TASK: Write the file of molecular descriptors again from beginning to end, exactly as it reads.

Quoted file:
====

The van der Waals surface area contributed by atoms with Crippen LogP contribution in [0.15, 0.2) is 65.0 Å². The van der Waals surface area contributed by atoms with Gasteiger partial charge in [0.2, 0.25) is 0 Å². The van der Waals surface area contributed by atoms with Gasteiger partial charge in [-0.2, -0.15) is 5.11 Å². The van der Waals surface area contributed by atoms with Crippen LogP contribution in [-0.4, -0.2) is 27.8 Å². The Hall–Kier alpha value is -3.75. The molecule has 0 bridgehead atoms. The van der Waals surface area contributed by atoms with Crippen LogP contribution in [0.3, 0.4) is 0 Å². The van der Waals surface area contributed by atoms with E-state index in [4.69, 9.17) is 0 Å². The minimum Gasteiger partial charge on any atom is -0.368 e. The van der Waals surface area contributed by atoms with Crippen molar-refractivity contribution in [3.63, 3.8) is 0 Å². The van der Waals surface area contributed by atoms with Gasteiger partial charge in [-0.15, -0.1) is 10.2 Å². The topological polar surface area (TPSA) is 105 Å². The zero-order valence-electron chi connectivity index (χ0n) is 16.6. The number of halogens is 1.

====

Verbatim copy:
The van der Waals surface area contributed by atoms with Crippen LogP contribution in [0.15, 0.2) is 65.0 Å². The van der Waals surface area contributed by atoms with Gasteiger partial charge in [0.2, 0.25) is 0 Å². The van der Waals surface area contributed by atoms with Gasteiger partial charge in [-0.2, -0.15) is 5.11 Å². The van der Waals surface area contributed by atoms with Crippen LogP contribution in [-0.4, -0.2) is 27.8 Å². The Hall–Kier alpha value is -3.75. The molecule has 0 bridgehead atoms. The van der Waals surface area contributed by atoms with Crippen LogP contribution in [0.3, 0.4) is 0 Å². The van der Waals surface area contributed by atoms with E-state index in [4.69, 9.17) is 0 Å². The minimum Gasteiger partial charge on any atom is -0.368 e. The van der Waals surface area contributed by atoms with Crippen molar-refractivity contribution in [3.63, 3.8) is 0 Å². The van der Waals surface area contributed by atoms with Gasteiger partial charge in [-0.15, -0.1) is 10.2 Å². The topological polar surface area (TPSA) is 105 Å². The zero-order valence-electron chi connectivity index (χ0n) is 16.6. The number of halogens is 1.